Niraj: It's pretty similar to...I've been travelling quite a lot lately and it seems to be happening everywhere, this kind of ubiquitous trend. I think it does devalue music to a certain extent because ultimately people get saturated with the same things. Most of them have all the same tracks, really if you look at them everybody's accessing the same tracks, so the kind of exposure that new talent's getting is minimized by this. That's one thing which concerns me more than anything -- it's cool that there's a lot more music out there but when it's the same tracks on every single compilation and the same names coming again and again and again it's like...
Ges-E: It just gets a bit boring, which is one of the reasons why we set up Nasha Records, it was basically a response to this. There are plenty of compilations out there, anybody can do a compilation. I've had many opportunities over the years to put these compilations together -- it's not what I want to do. I'd rather research and find new music and make new music myself and work and collaborate with other friends of mine and put something fresh out there. I DJ out, I DJ all the time, pretty much every week, and I need music that's pretty hard-hitting or dancefloor-friendly. There's a lot of music out there which is more chilled-out or laid back -- we've got plenty of that, we've got plenty of chilled-out beats, but what we need now is more stuff on the dancefloor, people want to dance to this stuff so this is one of our main aims with the compilation.
ET: Now both you guys were on the Outcaste "New Breed" CD which came out quite a number of years ago. What was going on with the whole Outcaste label? You guys kinda disappeared after that, and now you're coming back really strong with the Nasha label.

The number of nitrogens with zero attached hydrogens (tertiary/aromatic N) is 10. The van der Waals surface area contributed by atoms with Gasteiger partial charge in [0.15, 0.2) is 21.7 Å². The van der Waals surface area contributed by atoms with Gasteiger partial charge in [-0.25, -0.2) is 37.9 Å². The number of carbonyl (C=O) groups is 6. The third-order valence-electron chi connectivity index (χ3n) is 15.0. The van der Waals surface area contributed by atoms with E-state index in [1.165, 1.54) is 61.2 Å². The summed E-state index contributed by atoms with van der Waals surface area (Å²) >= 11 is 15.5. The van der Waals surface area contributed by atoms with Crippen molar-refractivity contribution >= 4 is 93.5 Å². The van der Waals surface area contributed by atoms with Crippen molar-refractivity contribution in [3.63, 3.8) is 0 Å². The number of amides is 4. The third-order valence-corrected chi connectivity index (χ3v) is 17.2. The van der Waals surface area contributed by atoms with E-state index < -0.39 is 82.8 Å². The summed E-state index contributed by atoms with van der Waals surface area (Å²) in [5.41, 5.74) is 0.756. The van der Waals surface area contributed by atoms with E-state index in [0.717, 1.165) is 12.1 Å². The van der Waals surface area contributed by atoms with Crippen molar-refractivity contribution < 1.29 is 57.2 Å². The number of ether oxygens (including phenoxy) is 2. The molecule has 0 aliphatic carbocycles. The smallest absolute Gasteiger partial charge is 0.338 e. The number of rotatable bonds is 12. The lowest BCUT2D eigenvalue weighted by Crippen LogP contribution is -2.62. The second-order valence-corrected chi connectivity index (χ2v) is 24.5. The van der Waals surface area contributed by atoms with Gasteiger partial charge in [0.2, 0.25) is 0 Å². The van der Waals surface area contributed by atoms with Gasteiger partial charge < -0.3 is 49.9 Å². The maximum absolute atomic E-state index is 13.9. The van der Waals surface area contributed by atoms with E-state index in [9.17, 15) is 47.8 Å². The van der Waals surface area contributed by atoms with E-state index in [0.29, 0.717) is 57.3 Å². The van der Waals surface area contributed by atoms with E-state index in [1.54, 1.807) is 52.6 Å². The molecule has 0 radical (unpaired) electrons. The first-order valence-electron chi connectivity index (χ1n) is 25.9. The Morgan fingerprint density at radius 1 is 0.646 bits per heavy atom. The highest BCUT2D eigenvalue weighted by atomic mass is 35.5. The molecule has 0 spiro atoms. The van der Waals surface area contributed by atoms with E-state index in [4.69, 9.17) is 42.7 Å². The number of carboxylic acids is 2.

Niraj: For me it was all cool and we both went our separate ways and they had their agenda and I had my agenda and we wanted to seek different things, so we just separated. I still work with them under a whole bunch of pseudonyms, I've done some stuff for their flamenco compilations, bits and pieces here and there. They've licensed tracks from the Dum Dum Project, we did the Taro thing for the second flamenco compilation, and we still think they're a great label, it's just that I think what they're about is continually evolving, and same with me, and we just evolved in separate ways.
ET: So what is your way that you've evolved? After years of not seeing you, you kinda popped up again on the Yoga Chill CD, and you're here and there under pseudonyms...
Niraj: Yeah, I went underground and I tried to work out ways that I could ultimately make money out of music. In that time I worked out whole new avenues for making music and making money out of music. You'll see a whole bunch of new things happening, from Dum Dum Project to a whole bunch of commercial pop releases that I've produced and co-written, hopefully you'll see a lot more of my name now because I've just been building the groundwork of what I want to do in the near future. So it's just been a putting the legs on the table exercise.